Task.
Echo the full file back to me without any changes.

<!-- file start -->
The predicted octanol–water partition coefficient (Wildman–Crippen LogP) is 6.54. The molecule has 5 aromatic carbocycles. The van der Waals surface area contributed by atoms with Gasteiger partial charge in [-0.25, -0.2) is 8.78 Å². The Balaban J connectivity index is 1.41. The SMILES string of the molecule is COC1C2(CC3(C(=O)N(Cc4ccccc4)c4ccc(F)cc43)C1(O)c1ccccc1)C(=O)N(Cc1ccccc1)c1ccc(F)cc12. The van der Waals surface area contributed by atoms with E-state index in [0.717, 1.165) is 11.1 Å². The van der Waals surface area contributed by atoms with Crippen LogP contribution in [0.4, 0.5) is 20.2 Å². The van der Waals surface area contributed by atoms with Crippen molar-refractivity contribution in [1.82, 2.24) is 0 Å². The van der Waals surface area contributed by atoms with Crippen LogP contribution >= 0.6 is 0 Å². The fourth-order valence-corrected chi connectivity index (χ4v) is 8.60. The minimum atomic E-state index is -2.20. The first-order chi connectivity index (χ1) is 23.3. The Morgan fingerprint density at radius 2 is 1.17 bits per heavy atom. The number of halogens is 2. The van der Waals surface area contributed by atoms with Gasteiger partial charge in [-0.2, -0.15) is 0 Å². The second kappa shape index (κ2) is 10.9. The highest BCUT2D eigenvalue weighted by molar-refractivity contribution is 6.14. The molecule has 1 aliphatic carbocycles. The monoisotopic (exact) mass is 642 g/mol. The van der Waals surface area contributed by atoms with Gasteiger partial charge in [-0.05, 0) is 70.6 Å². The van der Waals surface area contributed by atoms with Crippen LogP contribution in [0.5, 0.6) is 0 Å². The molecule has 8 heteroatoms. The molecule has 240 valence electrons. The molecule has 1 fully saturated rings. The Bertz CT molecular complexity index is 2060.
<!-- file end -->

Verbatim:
The predicted octanol–water partition coefficient (Wildman–Crippen LogP) is 6.54. The molecule has 5 aromatic carbocycles. The van der Waals surface area contributed by atoms with Gasteiger partial charge in [-0.25, -0.2) is 8.78 Å². The Balaban J connectivity index is 1.41. The SMILES string of the molecule is COC1C2(CC3(C(=O)N(Cc4ccccc4)c4ccc(F)cc43)C1(O)c1ccccc1)C(=O)N(Cc1ccccc1)c1ccc(F)cc12. The van der Waals surface area contributed by atoms with E-state index in [0.717, 1.165) is 11.1 Å². The van der Waals surface area contributed by atoms with Crippen LogP contribution in [0.4, 0.5) is 20.2 Å². The van der Waals surface area contributed by atoms with Crippen molar-refractivity contribution in [1.82, 2.24) is 0 Å². The van der Waals surface area contributed by atoms with Crippen LogP contribution >= 0.6 is 0 Å². The fourth-order valence-corrected chi connectivity index (χ4v) is 8.60. The minimum atomic E-state index is -2.20. The first-order chi connectivity index (χ1) is 23.3. The Morgan fingerprint density at radius 2 is 1.17 bits per heavy atom. The number of halogens is 2. The van der Waals surface area contributed by atoms with Gasteiger partial charge in [-0.2, -0.15) is 0 Å². The second kappa shape index (κ2) is 10.9. The highest BCUT2D eigenvalue weighted by molar-refractivity contribution is 6.14. The molecule has 1 aliphatic carbocycles. The monoisotopic (exact) mass is 642 g/mol. The van der Waals surface area contributed by atoms with Gasteiger partial charge in [-0.05, 0) is 70.6 Å². The van der Waals surface area contributed by atoms with Crippen LogP contribution in [0.5, 0.6) is 0 Å². The molecule has 8 heteroatoms. The molecule has 240 valence electrons. The molecule has 1 fully saturated rings. The Bertz CT molecular complexity index is 2060.